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finding BALANCE: stop pursuing perfection

balanceStacey OswaldComment

Even if you think you're a pretty chill person, you've probably pursued perfection in some way at least once in your life. Whether it's with your body, your job, your relationship, or your social status, we all fall victim to it. It's just a part of human nature- no one just wants to accept a sub-par reality, so we strive for perfection to avoid being ordinary. Unfortunately, this simple desire to be better can often become an obsession or a way of life, which is when it starts becoming an issue.

I was reading Aziz Ansari's new book, Modern Romance, and in one section he mentions that he is a "maximizer." I completely related to this, as a maximizer is someone who obsessively looks up reviews for restaurants or products in order to make the best, most educated decision. Such people have trouble being spontaneous and they're often dissatisfied with their choices in the long run, as the "best"  never lives up to their expectations. Just the other day, I walked around Target for an hour doing online research on a curl cream for my hair, only to end up not buying anything because I couldn't find conclusive enough reviews. But I relate to this on a much deeper level, too.

When I moved to LA, I thought it would be my dream place. There's a ton of healthy food here, it's sunny year-round, and there's SO MUCH TO DO. I was so excited to leave Nashville that I honestly didn't even enjoy my last few months there. I just sprinted out the door, figuratively, leaving behind all that I knew for this beautiful future I had created in my head. Surprise surprise, LA ended up being nothing like I expected. It's a huge, dirty, overwhelming city, I often feel unsafe walking around by myself, and everything (including all of the healthy food I dreamed about) is incredibly expensive. Not to mention that it's almost impossible to find an entry-level job out here, especially when no one even knows where Vanderbilt (my undergrad) is located.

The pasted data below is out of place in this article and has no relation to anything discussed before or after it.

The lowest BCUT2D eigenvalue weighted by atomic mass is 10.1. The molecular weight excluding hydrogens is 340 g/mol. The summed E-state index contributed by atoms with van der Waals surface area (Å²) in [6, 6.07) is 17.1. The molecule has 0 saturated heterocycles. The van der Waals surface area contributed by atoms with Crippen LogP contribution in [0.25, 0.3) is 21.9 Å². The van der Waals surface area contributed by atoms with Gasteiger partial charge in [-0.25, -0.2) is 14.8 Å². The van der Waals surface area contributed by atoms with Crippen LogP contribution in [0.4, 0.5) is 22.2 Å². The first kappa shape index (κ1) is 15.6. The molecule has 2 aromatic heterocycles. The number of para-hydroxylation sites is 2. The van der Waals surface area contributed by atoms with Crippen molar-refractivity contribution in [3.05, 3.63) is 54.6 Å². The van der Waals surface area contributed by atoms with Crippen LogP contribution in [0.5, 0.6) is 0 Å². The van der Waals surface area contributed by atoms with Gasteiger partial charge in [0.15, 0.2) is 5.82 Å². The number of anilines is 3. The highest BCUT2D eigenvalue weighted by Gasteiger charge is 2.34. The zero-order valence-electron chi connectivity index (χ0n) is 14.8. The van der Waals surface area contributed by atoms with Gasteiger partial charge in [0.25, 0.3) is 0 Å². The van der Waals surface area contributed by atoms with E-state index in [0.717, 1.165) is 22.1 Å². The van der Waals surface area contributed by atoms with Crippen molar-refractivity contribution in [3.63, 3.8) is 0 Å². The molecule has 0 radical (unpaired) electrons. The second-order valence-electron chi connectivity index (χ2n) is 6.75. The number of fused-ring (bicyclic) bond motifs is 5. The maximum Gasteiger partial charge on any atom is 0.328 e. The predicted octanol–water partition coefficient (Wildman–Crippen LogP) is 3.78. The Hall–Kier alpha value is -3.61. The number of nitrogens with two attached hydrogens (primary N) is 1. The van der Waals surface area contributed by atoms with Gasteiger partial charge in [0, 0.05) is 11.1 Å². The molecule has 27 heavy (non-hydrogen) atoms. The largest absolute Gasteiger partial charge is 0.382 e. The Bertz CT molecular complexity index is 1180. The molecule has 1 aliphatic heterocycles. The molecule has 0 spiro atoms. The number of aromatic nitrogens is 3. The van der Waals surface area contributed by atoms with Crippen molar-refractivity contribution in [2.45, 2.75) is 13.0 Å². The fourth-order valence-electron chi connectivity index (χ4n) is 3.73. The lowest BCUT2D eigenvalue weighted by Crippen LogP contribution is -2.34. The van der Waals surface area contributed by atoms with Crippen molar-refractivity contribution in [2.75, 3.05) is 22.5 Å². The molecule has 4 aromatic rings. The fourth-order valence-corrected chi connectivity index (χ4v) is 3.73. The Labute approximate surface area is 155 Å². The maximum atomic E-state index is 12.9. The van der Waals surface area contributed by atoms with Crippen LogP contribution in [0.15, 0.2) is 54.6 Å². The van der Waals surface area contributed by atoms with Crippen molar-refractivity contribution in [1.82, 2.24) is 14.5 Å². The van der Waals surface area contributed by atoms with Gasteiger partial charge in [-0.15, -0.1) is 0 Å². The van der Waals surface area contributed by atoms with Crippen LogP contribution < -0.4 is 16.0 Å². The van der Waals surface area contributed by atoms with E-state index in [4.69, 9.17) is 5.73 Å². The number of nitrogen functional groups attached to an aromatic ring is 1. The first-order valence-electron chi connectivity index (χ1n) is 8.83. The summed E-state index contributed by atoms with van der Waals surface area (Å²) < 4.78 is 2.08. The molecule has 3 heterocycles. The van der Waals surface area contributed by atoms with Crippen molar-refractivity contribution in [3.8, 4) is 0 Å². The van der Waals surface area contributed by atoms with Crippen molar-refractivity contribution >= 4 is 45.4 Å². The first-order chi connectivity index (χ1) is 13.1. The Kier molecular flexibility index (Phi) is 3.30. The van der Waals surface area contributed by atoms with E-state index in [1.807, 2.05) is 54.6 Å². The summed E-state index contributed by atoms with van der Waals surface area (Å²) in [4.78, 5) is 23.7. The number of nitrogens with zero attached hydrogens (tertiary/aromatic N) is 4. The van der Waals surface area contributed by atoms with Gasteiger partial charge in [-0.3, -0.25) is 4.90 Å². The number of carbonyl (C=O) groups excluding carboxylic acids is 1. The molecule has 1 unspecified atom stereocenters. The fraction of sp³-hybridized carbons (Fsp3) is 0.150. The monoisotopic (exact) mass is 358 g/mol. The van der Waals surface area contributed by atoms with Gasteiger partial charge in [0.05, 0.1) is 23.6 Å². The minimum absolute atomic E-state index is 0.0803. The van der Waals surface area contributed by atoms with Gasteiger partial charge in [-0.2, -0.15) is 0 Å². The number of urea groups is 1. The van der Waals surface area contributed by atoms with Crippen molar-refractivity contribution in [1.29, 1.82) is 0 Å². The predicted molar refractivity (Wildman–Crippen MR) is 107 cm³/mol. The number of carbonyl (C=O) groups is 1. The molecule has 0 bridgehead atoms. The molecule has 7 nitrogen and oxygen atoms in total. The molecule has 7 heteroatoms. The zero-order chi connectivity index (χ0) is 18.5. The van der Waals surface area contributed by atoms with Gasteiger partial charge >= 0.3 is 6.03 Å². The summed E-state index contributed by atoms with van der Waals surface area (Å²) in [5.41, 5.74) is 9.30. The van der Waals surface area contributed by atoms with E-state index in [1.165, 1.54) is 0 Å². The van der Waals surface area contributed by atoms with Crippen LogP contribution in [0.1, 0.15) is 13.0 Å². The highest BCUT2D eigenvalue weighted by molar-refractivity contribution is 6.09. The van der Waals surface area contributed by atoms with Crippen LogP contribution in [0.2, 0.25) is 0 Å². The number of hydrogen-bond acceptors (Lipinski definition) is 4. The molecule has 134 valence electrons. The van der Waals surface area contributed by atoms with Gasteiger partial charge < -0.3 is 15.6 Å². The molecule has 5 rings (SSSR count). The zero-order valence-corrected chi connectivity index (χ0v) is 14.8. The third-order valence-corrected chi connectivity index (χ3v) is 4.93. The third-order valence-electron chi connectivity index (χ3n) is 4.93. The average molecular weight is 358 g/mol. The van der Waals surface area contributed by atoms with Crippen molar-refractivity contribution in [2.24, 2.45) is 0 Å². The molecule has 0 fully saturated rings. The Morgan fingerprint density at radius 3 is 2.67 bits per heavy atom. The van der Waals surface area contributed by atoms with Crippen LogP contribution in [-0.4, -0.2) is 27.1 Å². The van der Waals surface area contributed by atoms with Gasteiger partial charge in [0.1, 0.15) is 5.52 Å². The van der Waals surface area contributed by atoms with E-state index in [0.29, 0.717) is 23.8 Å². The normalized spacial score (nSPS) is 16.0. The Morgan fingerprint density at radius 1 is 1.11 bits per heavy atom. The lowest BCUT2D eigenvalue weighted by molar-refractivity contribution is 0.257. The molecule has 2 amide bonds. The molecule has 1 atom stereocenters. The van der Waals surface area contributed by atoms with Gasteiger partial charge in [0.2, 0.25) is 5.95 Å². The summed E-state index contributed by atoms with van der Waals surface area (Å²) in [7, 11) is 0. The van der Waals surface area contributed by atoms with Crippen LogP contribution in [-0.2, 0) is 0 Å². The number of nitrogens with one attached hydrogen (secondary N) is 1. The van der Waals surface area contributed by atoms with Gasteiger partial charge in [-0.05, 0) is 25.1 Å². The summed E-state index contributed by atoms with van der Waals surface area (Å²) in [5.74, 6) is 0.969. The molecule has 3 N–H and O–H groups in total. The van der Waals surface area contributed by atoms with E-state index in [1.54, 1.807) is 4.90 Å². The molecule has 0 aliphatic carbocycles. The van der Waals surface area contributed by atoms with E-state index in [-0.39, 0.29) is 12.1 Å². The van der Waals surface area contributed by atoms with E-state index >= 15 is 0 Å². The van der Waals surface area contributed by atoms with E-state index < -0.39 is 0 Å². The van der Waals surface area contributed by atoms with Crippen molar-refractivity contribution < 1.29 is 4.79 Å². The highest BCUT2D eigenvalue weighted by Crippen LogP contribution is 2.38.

It's been hard coming to terms with the fact that my dreams were so off-base, but after some thought, I've discovered the underlying issue. I've always had this image of what my perfect life would look like, and it often has nothing to do with who I am as an individual. I moved to LA because I wanted to be that thin, health-obsessed city girl who always posts the perfect Instagrams and has huge circle of friends. I wanted to be Lauren Conrad or Karena and Katrina (from Tone It Up), because I always felt fat and lonely in college and I was sick of the winter. But I love eating both healthy food and unhealthy food, and I'm way too introverted to have a ton of friends. I didn't choose LA because it was perfect for ME- I chose it because it was perfect for who I so badly wanted to be. These are completely different things, and only now am I realizing how important it is to make decisions for yourself. 

My point is- we need to stop pursuing perfection for superficial reasons. We all want to be better, and that's fine. But you shouldn't want to be a different person! We are all so special and unique, and we need to embrace our imperfections so we can discover our true potential. Otherwise, you'll end up like me, moving across the country to pursue this image of perfection that doesn't align with my actual goals and values. Hopefully, I'll be able to fix my mistakes so I don't end up miserable, but I'm using this whole experience as a lesson that perfection is overrated. Also, on a slightly different note, stop trying to find the best apartment or restaurant or boyfriend or hair product. Such perfection doesn't exist, especially when you're only looking at surface-level factors. Think about how that boy or that apartment makes you feel the majority of the time, and if it's mostly positive, go with it and stop questioning yourself!!! And for God's sake, stop Yelping restaurants for hours and just pick something already! :)